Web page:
That’s followed by a cooling down, or a winding down with yogurt and rice, which may seem a kind of strange combination if you're used to fruit sweet yogurt combinations, but it really is another Indian favorite. So that curd rice, as we call it, really signals the completion of the meal and rasam is the penultimate course.

Rasam is fiery. Does that mean its spice level is hot from chili? 

It's hot from chili. It's also got several other spices. The most characteristic heat in rasam is the chili and black pepper. So it's partly that, but it's also this combination of other spices which sometimes can enhance that feeling of spice perception.

Is rasam ever drunk on its own as a pick-me-up? 

Yes, absolutely. It can be a meal unto itself even, within the full meal. People will sometimes decide only to drink rasam because they're too full to eat it, with even more rice. In that particular context, rasam can take the place of a very light soup. It can even be as light as a tea. It can be a pick-me-up. 

Sometimes it's the case that tea-like infusions are used to make the stock to make rasams – for specific illnesses like coughs, colds, and COVID. For convalescence, rasam is the go to option. It's sharp, it's intense. So it perks those taste buds, which have been dulled by fevers or viral effects. It's got all these medicinal and digestive spices, so it's good for soothing the throat, for providing vitamin C, and it's easy on the stomach. And, all of that good cooking stock contains loads of nourishment. So with a little bit of soft rice, it's kind of the Indian equivalent of chicken soup for the soul.

Is that why you decided to focus on rasam during lockdown? 

There's a huge diversity of recipe preparations – as many creative cooks as you have in as many restaurants as you can produce. I think the reason I started documenting rasam was because for me as an ethnographer, it was fascinating to work out rasam taxonomies, given that there are so many of them. I had this impulse to want to categorize and classify them. But I also wanted to showcase the huge diversity and I wanted to point out several of the unusual, lesser-known restaurants, where rasam can be made with special, regional ingredients, or some seasonal fruit or wild greens, or even coconut milk.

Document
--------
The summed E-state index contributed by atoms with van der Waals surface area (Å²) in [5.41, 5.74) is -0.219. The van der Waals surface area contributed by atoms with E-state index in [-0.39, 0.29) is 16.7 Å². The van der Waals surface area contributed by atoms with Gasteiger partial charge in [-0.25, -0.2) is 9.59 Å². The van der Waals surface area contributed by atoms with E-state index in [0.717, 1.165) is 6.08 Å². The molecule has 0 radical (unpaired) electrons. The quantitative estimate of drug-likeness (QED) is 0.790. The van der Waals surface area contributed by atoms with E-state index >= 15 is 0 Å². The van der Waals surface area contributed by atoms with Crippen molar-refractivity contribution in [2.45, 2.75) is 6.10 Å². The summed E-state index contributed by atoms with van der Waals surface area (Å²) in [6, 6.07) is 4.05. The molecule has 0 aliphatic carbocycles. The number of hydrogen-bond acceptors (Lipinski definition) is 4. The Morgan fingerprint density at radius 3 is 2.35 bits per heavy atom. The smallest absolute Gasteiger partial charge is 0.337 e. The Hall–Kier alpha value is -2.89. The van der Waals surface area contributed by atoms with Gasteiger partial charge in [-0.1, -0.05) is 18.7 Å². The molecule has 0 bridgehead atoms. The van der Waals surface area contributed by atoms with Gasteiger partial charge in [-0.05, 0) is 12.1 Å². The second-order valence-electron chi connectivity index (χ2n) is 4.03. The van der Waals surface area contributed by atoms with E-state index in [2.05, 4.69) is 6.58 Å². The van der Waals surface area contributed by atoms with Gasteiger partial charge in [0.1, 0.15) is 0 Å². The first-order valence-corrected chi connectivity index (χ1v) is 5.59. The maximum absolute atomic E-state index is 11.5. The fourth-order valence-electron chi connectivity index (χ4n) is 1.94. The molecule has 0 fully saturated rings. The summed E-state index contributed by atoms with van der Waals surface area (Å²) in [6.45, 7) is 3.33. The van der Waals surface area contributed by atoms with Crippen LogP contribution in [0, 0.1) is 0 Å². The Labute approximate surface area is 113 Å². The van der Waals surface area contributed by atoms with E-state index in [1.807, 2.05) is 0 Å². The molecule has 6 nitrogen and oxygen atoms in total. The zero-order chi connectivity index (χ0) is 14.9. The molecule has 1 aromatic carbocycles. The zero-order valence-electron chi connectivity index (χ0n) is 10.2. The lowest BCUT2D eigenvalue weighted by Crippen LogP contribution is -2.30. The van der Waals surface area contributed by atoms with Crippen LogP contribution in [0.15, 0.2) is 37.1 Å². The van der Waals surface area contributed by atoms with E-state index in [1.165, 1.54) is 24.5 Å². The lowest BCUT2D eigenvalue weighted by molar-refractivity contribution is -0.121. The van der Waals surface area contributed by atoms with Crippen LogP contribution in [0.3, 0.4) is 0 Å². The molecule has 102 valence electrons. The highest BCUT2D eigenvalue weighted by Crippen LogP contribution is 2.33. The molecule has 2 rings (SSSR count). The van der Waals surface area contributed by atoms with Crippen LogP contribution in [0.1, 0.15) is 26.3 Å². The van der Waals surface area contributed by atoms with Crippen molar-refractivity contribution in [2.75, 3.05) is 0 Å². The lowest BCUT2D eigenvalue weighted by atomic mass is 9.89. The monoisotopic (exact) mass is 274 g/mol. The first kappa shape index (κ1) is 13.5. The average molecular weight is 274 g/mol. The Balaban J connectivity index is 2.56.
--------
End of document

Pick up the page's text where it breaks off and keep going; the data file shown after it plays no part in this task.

Are there standard building blocks for how rasam is made?

There are recipes made by cooking a stock first. But rasam really wants to showcase one specific taste. It usually has one key ingredient after which it's named. I tend to refer to this as the recipe's protagonist – rasam is a theatrical performance of the kitchen. 

Rasam is going to have a stock, it's going to have a star ingredient, a souring agent, a powdered spice mix, and a whole spice tempering. The preparation of rasam putting all of these things together has a pace of its own, which starts very slowly and then it builds up into a kind of crescendo. The preparation of the cooking stock for example must be slow. Adding in a souring agent like tamarind can take a while because the raw smell and taste of the Tamron needs to dissipate. But then, the pace picks up really quickly because the spices that are added to resins are really only simmered; they are never boiled. It's thought that boiling these destroys their flavor and destroys their effect.

The recipe is going to demand your full attention towards the end because everything is going to happen in such a quick succession. The combination of lentils and spices are going to cause the recipe to get all frothy at the top and it looks like it's about to spill over, like milk boiling over. That's when you prepare the tempering. You drop these dry spices like cumin and mustard seeds into hot oil and you add the curry leaves and everything is crackling and spluttering and pumping vigorously. Then, you quickly take this and lay that tempering over the top of that nice frothy rasam, so it makes this very characteristic sizzling sound which everybody recognizes. I think that sometimes the relishing of that moment in the preparation of the recipe is as important as the recipe itself.